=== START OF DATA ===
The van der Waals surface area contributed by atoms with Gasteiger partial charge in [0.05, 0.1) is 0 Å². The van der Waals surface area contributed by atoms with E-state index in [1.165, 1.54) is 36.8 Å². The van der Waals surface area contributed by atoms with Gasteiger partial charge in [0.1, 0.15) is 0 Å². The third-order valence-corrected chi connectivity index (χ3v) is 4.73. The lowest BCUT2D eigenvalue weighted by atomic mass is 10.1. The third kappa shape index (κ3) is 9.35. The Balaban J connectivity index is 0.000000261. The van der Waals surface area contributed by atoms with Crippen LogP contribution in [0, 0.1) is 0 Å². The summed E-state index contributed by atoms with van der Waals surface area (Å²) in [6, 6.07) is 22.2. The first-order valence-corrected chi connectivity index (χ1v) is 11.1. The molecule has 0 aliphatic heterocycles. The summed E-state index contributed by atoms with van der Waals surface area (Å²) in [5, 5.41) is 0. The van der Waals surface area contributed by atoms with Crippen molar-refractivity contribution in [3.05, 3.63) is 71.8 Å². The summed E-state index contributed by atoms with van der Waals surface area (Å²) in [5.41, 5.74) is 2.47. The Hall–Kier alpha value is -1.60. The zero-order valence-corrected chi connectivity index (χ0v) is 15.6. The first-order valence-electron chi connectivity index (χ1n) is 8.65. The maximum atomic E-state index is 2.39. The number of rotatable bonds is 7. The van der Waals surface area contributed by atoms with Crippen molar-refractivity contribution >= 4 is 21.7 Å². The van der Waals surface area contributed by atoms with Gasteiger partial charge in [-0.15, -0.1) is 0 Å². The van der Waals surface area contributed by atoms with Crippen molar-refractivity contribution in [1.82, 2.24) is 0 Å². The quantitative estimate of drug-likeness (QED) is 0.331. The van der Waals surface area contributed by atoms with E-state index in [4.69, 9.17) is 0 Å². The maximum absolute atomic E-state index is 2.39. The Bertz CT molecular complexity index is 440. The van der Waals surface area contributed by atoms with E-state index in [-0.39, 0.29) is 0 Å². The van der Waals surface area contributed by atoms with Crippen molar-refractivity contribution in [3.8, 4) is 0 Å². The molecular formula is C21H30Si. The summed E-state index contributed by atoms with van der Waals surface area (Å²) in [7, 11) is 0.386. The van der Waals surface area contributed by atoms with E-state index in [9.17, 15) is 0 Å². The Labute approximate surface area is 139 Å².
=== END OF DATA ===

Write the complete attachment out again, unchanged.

The van der Waals surface area contributed by atoms with Gasteiger partial charge in [0.05, 0.1) is 0 Å². The van der Waals surface area contributed by atoms with E-state index in [1.165, 1.54) is 36.8 Å². The van der Waals surface area contributed by atoms with Gasteiger partial charge in [0.1, 0.15) is 0 Å². The third-order valence-corrected chi connectivity index (χ3v) is 4.73. The lowest BCUT2D eigenvalue weighted by atomic mass is 10.1. The third kappa shape index (κ3) is 9.35. The Balaban J connectivity index is 0.000000261. The van der Waals surface area contributed by atoms with Crippen LogP contribution in [0, 0.1) is 0 Å². The summed E-state index contributed by atoms with van der Waals surface area (Å²) in [6, 6.07) is 22.2. The first-order valence-corrected chi connectivity index (χ1v) is 11.1. The molecule has 0 aliphatic heterocycles. The summed E-state index contributed by atoms with van der Waals surface area (Å²) in [5, 5.41) is 0. The van der Waals surface area contributed by atoms with Crippen molar-refractivity contribution in [3.05, 3.63) is 71.8 Å². The summed E-state index contributed by atoms with van der Waals surface area (Å²) in [5.41, 5.74) is 2.47. The Hall–Kier alpha value is -1.60. The zero-order valence-corrected chi connectivity index (χ0v) is 15.6. The first-order valence-electron chi connectivity index (χ1n) is 8.65. The maximum atomic E-state index is 2.39. The number of rotatable bonds is 7. The van der Waals surface area contributed by atoms with Crippen molar-refractivity contribution >= 4 is 21.7 Å². The van der Waals surface area contributed by atoms with Gasteiger partial charge in [-0.15, -0.1) is 0 Å². The van der Waals surface area contributed by atoms with Crippen molar-refractivity contribution in [1.82, 2.24) is 0 Å². The quantitative estimate of drug-likeness (QED) is 0.331. The van der Waals surface area contributed by atoms with E-state index in [4.69, 9.17) is 0 Å². The maximum absolute atomic E-state index is 2.39. The Bertz CT molecular complexity index is 440. The van der Waals surface area contributed by atoms with E-state index in [-0.39, 0.29) is 0 Å². The van der Waals surface area contributed by atoms with Crippen molar-refractivity contribution in [3.8, 4) is 0 Å². The molecular formula is C21H30Si. The summed E-state index contributed by atoms with van der Waals surface area (Å²) in [7, 11) is 0.386. The van der Waals surface area contributed by atoms with E-state index in [9.17, 15) is 0 Å². The Labute approximate surface area is 139 Å².